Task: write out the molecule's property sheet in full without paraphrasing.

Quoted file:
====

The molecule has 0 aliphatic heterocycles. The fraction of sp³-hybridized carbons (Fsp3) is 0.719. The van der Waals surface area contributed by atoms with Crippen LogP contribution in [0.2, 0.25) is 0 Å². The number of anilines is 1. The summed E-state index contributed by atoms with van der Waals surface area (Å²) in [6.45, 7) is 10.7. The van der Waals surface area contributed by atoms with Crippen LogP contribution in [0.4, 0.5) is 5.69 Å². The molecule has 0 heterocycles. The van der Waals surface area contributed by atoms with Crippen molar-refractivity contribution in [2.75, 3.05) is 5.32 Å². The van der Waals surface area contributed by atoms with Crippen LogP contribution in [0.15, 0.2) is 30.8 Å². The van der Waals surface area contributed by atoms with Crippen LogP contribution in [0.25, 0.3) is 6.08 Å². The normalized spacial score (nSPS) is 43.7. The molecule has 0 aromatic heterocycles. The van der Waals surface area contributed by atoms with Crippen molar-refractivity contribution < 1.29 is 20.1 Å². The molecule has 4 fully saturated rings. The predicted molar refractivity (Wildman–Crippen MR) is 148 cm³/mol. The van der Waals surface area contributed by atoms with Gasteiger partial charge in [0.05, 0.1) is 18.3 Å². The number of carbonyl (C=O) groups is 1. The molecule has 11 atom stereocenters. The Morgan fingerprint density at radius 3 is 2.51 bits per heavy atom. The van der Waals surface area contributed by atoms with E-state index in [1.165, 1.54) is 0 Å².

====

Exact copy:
The molecule has 0 aliphatic heterocycles. The fraction of sp³-hybridized carbons (Fsp3) is 0.719. The van der Waals surface area contributed by atoms with Crippen LogP contribution in [0.2, 0.25) is 0 Å². The number of anilines is 1. The summed E-state index contributed by atoms with van der Waals surface area (Å²) in [6.45, 7) is 10.7. The van der Waals surface area contributed by atoms with Crippen LogP contribution in [0.4, 0.5) is 5.69 Å². The molecule has 0 heterocycles. The van der Waals surface area contributed by atoms with Crippen molar-refractivity contribution in [2.75, 3.05) is 5.32 Å². The van der Waals surface area contributed by atoms with Crippen LogP contribution in [0.15, 0.2) is 30.8 Å². The van der Waals surface area contributed by atoms with Crippen LogP contribution in [0.25, 0.3) is 6.08 Å². The normalized spacial score (nSPS) is 43.7. The molecule has 0 aromatic heterocycles. The van der Waals surface area contributed by atoms with Crippen molar-refractivity contribution < 1.29 is 20.1 Å². The molecule has 4 fully saturated rings. The predicted molar refractivity (Wildman–Crippen MR) is 148 cm³/mol. The van der Waals surface area contributed by atoms with Gasteiger partial charge in [0.05, 0.1) is 18.3 Å². The number of carbonyl (C=O) groups is 1. The molecule has 11 atom stereocenters. The Morgan fingerprint density at radius 3 is 2.51 bits per heavy atom. The van der Waals surface area contributed by atoms with E-state index in [1.165, 1.54) is 0 Å².